Agricultural frontier and multi-temporality of vegetation cover in moorland of the Cortadera Regional Natural Park (Boyacá, Colombia)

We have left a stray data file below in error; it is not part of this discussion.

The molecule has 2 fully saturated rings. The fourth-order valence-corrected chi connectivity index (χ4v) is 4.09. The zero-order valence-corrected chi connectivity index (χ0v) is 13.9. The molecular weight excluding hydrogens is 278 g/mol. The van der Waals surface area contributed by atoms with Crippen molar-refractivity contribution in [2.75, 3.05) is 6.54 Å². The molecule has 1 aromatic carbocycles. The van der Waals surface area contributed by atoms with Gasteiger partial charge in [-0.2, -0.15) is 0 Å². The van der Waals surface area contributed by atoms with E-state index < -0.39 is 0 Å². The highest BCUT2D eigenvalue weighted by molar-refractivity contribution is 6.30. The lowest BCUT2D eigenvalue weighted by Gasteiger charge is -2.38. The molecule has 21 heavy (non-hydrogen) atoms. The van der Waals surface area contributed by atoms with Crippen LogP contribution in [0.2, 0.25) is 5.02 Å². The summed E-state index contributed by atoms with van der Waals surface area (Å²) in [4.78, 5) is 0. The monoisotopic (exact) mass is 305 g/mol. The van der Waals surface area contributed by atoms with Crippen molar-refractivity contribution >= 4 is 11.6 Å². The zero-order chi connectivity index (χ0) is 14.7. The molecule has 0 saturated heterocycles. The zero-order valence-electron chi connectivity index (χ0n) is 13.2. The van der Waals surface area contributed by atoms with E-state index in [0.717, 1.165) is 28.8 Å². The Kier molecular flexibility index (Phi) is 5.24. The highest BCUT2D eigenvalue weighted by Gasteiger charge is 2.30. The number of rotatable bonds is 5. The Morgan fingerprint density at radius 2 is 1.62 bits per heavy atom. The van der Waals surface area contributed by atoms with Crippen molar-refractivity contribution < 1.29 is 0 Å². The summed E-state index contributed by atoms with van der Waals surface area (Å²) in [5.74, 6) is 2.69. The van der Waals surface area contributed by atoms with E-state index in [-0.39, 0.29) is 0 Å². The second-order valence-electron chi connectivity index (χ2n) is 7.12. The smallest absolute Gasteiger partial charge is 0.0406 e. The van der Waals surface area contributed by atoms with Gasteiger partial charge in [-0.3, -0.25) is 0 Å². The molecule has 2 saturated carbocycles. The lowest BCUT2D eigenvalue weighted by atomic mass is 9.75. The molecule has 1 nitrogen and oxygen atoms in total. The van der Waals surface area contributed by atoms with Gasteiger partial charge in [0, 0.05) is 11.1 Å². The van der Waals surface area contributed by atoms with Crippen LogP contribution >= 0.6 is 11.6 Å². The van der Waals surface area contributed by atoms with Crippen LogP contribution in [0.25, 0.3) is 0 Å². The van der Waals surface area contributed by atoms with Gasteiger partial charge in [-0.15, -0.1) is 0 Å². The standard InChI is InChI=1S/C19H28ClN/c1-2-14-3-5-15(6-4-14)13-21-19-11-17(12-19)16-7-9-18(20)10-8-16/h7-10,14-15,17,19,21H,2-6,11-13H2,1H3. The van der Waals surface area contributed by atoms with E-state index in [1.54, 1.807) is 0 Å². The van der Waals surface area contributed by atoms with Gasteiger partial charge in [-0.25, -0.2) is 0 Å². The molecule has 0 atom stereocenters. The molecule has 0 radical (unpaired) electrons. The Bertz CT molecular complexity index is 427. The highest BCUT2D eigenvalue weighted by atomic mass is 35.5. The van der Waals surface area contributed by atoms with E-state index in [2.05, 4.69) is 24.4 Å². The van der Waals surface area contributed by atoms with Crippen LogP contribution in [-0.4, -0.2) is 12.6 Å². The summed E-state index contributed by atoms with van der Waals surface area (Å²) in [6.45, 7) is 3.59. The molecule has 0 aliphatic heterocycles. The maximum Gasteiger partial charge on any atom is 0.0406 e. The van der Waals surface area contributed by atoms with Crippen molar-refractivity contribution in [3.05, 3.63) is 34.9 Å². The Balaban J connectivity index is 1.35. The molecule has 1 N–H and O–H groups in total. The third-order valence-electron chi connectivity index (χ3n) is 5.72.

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Moorland is an ecosystem of tropical high mountain regions that plays an important role in water regulation due to its climatic, orographic and biodiversity-oriented environmental conditions. However, these qualities frequently present conflicts regarding soil use due to production activities unrelated to preservation and conservation. This study analyzes the main changes in vegetation cover (periods 1986 - 2000 - 2016) that reflect edges as agricultural frontiers, in the moorland area of the Cortadera Regional Natural Park (municipality of Siachoque, Colombia). Vegetation cover types were identified using the CORINE Land Cover methodology at a scale of 1:100,000, with the satellite image processor Landsat. Representative cover types included High open forest (Baa), dense non- wooded firm ground grassland (HdTf), mosaic of pastures and crops (Mpc), lagoons, lakes and natural swamps (LlCn) and artificial water bodies (Caa). A continuous decrease of the HdTf over time was identified (from 3,604 ha in 1986, to 3,106 ha in 2000 and 2,531 ha in 2016). In contrast, Mpc cover increased by 1,447 ha in 30 years (from 1,231 ha in 1986 to 2,678 ha in 2016). It is concluded that the changes in distribution of vegetation cover types are produced by the expansion of the agricultural frontier, despite the area’s declaration in 2015 as a protected area. These results demonstrate a clear need for this issue to be addressed through participatory action of stakeholders involved in the conservation process, restoration and preservation of the Cortadera moor.